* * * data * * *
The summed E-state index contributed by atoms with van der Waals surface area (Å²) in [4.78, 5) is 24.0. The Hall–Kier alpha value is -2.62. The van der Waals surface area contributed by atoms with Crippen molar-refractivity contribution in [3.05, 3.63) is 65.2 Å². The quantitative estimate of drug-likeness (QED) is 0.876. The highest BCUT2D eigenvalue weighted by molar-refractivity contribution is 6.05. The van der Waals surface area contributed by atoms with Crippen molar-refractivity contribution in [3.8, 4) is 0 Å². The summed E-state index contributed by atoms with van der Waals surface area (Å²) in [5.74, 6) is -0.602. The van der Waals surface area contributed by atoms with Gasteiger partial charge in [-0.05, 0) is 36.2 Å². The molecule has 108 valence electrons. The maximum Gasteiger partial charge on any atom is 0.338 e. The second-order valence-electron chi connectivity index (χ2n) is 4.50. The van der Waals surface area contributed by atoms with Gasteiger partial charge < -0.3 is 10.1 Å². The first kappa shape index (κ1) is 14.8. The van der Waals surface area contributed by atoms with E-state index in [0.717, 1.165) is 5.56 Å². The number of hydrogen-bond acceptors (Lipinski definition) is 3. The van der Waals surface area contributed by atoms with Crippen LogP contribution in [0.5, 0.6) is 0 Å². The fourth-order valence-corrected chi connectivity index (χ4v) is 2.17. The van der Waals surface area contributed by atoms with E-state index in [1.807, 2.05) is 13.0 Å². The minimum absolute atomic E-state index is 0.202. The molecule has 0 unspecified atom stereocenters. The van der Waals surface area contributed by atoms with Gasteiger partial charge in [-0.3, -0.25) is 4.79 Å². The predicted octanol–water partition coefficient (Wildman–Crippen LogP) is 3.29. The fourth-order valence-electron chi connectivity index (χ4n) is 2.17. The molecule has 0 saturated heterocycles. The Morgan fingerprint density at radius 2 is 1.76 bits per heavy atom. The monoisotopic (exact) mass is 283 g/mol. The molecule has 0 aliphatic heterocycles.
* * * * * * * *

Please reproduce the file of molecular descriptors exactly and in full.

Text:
The summed E-state index contributed by atoms with van der Waals surface area (Å²) in [4.78, 5) is 24.0. The Hall–Kier alpha value is -2.62. The van der Waals surface area contributed by atoms with Crippen molar-refractivity contribution in [3.05, 3.63) is 65.2 Å². The quantitative estimate of drug-likeness (QED) is 0.876. The highest BCUT2D eigenvalue weighted by molar-refractivity contribution is 6.05. The van der Waals surface area contributed by atoms with Crippen molar-refractivity contribution in [3.8, 4) is 0 Å². The summed E-state index contributed by atoms with van der Waals surface area (Å²) in [5.74, 6) is -0.602. The van der Waals surface area contributed by atoms with Gasteiger partial charge in [-0.05, 0) is 36.2 Å². The molecule has 108 valence electrons. The maximum Gasteiger partial charge on any atom is 0.338 e. The second-order valence-electron chi connectivity index (χ2n) is 4.50. The van der Waals surface area contributed by atoms with Gasteiger partial charge < -0.3 is 10.1 Å². The first kappa shape index (κ1) is 14.8. The van der Waals surface area contributed by atoms with E-state index in [0.717, 1.165) is 5.56 Å². The number of hydrogen-bond acceptors (Lipinski definition) is 3. The van der Waals surface area contributed by atoms with Crippen LogP contribution in [0.5, 0.6) is 0 Å². The fourth-order valence-corrected chi connectivity index (χ4v) is 2.17. The van der Waals surface area contributed by atoms with E-state index in [1.807, 2.05) is 13.0 Å². The minimum absolute atomic E-state index is 0.202. The molecule has 0 unspecified atom stereocenters. The van der Waals surface area contributed by atoms with Gasteiger partial charge in [-0.3, -0.25) is 4.79 Å². The predicted octanol–water partition coefficient (Wildman–Crippen LogP) is 3.29. The fourth-order valence-electron chi connectivity index (χ4n) is 2.17. The molecule has 0 saturated heterocycles. The Morgan fingerprint density at radius 2 is 1.76 bits per heavy atom. The monoisotopic (exact) mass is 283 g/mol. The molecule has 0 aliphatic heterocycles.